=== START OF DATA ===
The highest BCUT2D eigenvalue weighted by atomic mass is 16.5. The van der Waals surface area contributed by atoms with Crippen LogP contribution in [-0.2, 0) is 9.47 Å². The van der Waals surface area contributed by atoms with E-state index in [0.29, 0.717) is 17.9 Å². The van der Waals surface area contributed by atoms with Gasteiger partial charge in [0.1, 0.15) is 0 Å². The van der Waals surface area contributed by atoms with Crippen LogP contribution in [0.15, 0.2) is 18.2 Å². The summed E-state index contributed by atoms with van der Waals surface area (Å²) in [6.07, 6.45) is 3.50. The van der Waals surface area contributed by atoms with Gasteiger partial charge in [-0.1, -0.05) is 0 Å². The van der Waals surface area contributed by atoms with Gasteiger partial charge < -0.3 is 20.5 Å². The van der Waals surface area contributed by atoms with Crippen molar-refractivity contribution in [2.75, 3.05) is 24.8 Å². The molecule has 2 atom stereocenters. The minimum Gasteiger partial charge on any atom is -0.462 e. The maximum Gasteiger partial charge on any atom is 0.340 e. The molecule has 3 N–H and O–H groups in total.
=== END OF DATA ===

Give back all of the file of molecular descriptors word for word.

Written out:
The highest BCUT2D eigenvalue weighted by atomic mass is 16.5. The van der Waals surface area contributed by atoms with Crippen LogP contribution in [-0.2, 0) is 9.47 Å². The van der Waals surface area contributed by atoms with E-state index in [0.29, 0.717) is 17.9 Å². The van der Waals surface area contributed by atoms with Gasteiger partial charge in [0.1, 0.15) is 0 Å². The van der Waals surface area contributed by atoms with Crippen LogP contribution in [0.15, 0.2) is 18.2 Å². The summed E-state index contributed by atoms with van der Waals surface area (Å²) in [6.07, 6.45) is 3.50. The van der Waals surface area contributed by atoms with Gasteiger partial charge in [-0.1, -0.05) is 0 Å². The van der Waals surface area contributed by atoms with Gasteiger partial charge < -0.3 is 20.5 Å². The van der Waals surface area contributed by atoms with Crippen molar-refractivity contribution in [2.75, 3.05) is 24.8 Å². The molecule has 2 atom stereocenters. The minimum Gasteiger partial charge on any atom is -0.462 e. The maximum Gasteiger partial charge on any atom is 0.340 e. The molecule has 3 N–H and O–H groups in total.